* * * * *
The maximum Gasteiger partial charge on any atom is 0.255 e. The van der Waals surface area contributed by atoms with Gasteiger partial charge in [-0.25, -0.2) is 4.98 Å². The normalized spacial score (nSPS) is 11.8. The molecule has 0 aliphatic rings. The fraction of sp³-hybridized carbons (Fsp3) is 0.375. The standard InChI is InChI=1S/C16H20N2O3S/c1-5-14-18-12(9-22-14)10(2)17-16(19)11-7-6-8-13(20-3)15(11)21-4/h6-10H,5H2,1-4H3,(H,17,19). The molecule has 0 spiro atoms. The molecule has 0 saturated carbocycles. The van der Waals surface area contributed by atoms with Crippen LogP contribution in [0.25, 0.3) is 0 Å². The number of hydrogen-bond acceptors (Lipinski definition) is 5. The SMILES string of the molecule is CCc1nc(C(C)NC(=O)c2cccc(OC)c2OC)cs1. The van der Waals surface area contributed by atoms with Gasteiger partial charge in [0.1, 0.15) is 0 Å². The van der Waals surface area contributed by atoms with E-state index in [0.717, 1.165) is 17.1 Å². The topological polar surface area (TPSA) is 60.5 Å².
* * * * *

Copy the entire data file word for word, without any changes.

The maximum Gasteiger partial charge on any atom is 0.255 e. The van der Waals surface area contributed by atoms with Gasteiger partial charge in [-0.25, -0.2) is 4.98 Å². The normalized spacial score (nSPS) is 11.8. The molecule has 0 aliphatic rings. The fraction of sp³-hybridized carbons (Fsp3) is 0.375. The standard InChI is InChI=1S/C16H20N2O3S/c1-5-14-18-12(9-22-14)10(2)17-16(19)11-7-6-8-13(20-3)15(11)21-4/h6-10H,5H2,1-4H3,(H,17,19). The molecule has 0 spiro atoms. The molecule has 0 saturated carbocycles. The van der Waals surface area contributed by atoms with Crippen LogP contribution in [0.25, 0.3) is 0 Å². The number of hydrogen-bond acceptors (Lipinski definition) is 5. The SMILES string of the molecule is CCc1nc(C(C)NC(=O)c2cccc(OC)c2OC)cs1. The van der Waals surface area contributed by atoms with Gasteiger partial charge in [0.1, 0.15) is 0 Å². The van der Waals surface area contributed by atoms with E-state index in [0.717, 1.165) is 17.1 Å². The topological polar surface area (TPSA) is 60.5 Å².